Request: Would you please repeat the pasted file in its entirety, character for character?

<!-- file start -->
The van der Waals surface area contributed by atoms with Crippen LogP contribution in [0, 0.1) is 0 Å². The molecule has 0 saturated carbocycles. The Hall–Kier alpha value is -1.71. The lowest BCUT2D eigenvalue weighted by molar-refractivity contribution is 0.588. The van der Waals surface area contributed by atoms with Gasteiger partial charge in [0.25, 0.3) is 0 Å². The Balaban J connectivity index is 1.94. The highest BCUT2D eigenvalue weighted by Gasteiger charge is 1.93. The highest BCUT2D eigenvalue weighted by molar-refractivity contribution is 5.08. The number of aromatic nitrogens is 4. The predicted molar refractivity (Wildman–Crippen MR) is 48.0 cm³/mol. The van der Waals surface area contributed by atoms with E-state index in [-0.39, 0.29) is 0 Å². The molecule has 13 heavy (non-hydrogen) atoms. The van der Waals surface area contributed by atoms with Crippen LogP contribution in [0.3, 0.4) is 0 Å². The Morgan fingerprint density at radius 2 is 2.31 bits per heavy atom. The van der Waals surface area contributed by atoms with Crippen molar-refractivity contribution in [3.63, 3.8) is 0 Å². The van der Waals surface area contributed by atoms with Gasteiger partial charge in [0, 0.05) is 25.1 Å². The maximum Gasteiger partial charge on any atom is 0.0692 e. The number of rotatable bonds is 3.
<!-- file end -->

The van der Waals surface area contributed by atoms with Crippen LogP contribution in [0, 0.1) is 0 Å². The molecule has 0 saturated carbocycles. The Hall–Kier alpha value is -1.71. The lowest BCUT2D eigenvalue weighted by molar-refractivity contribution is 0.588. The van der Waals surface area contributed by atoms with Gasteiger partial charge in [0.25, 0.3) is 0 Å². The Balaban J connectivity index is 1.94. The highest BCUT2D eigenvalue weighted by Gasteiger charge is 1.93. The highest BCUT2D eigenvalue weighted by molar-refractivity contribution is 5.08. The number of aromatic nitrogens is 4. The predicted molar refractivity (Wildman–Crippen MR) is 48.0 cm³/mol. The van der Waals surface area contributed by atoms with E-state index in [-0.39, 0.29) is 0 Å². The molecule has 13 heavy (non-hydrogen) atoms. The van der Waals surface area contributed by atoms with Crippen LogP contribution in [0.3, 0.4) is 0 Å². The Morgan fingerprint density at radius 2 is 2.31 bits per heavy atom. The van der Waals surface area contributed by atoms with Crippen molar-refractivity contribution in [3.63, 3.8) is 0 Å². The van der Waals surface area contributed by atoms with Gasteiger partial charge in [0, 0.05) is 25.1 Å². The maximum Gasteiger partial charge on any atom is 0.0692 e. The number of rotatable bonds is 3.